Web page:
Since Freud, psychoanalysis has recognised in mythology its own double: mythology as a discourse that gives voice, albeit encrypted, to the unconscious. In this relationship, psychoanalysis sometimes saw itself in the role of disciple, but more often and more eagerly took the role of master. This is why the original creative exchange between the two has often been reduced to more sterile, more simplistic relationships. Robert Eisner has pointed out how psychoanalysis has tended to narrow down mythical narratives to restrictive, authoritarian moulds that tend to impede, rather than to create, new meanings and possibilities. This paper sets out to demonstrate how lacanian psychoanalysis could pave the way for an alternative, more fertile approach to myth. Although Lacan, in contrast with Freud and Jung, is rarely mentioned in relation to myth, the study of mythology has played a major role in his ‘return to Freud’. It was only by drawing inspiration from the structural myth analysis of Lévi-Strauss that he conceived of the unconscious as a linguistic web, the symbolic connections of which had to be analysed and spun out rather than ‘understood’. Lacan approaches myth as he approaches the speech of the analytic patient: not as a secret to be pried open by a master, but as a network of relations, clustered around an ‘impossibility’ that asks to be explored. By engaging in the dialogue on equal terms, and by daring to acknowledge the ‘mythical’ status of psychoanalysis, Lacan breaks through the mirror between myth and psychoanalysis.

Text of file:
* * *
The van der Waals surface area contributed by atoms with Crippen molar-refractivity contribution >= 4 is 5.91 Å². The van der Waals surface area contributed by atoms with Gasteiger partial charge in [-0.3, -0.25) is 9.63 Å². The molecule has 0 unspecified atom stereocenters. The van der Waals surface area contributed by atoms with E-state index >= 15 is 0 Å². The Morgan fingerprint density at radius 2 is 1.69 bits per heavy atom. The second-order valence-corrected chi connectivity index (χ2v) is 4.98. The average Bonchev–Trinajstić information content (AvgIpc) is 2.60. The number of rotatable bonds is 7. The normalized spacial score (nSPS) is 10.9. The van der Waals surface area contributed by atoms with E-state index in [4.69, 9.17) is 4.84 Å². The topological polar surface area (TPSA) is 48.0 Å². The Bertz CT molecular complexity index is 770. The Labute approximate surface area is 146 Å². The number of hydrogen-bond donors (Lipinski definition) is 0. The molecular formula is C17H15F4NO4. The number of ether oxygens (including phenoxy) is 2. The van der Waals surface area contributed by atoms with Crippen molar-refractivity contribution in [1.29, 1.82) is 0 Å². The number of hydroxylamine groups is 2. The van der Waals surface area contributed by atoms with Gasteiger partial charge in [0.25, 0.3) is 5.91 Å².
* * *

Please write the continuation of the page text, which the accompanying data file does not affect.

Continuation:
In Roland Barthes’s Mythologies (1957), psychoanalysis is deployed as a critical method to analyze the use of signs in contemporary mass culture in France. Barthes claims that society is permeated by petty bourgeois myths representing phenomena which are basically historical as natural and universal. He wrote his famous ‘mythologies’ to criticize this misrepresentation of the world. In order to develop his mythological criticism, Barthes relies on psychoanalysis, specifically, on Freud’s theory of dreams. At first sight, the socio-critical concept of ‘myth’ in the guise of ‘dream’ appears to be used to challenge the ruling ideology by contesting its presumed rational nature. Critics like Barthes, however, are depicted by the petty bourgeois media as magicians pontificating about the world with discourses (inspired by, for example, psychoanalysis) that can hardly be understood by ordinary people. Both myth and magic appear to be discursive weapons by which both camps attack each other. Yet, after close analysis, it can be demonstrated that, for Barthes, the mythologist has to be susceptible to the magical as well, if, as a critic, he wishes to obtain a total view of reality. The problem of the mythical, however, persists as a symptom of a more profound crisis of society equally stuck to the practice of the mythologist.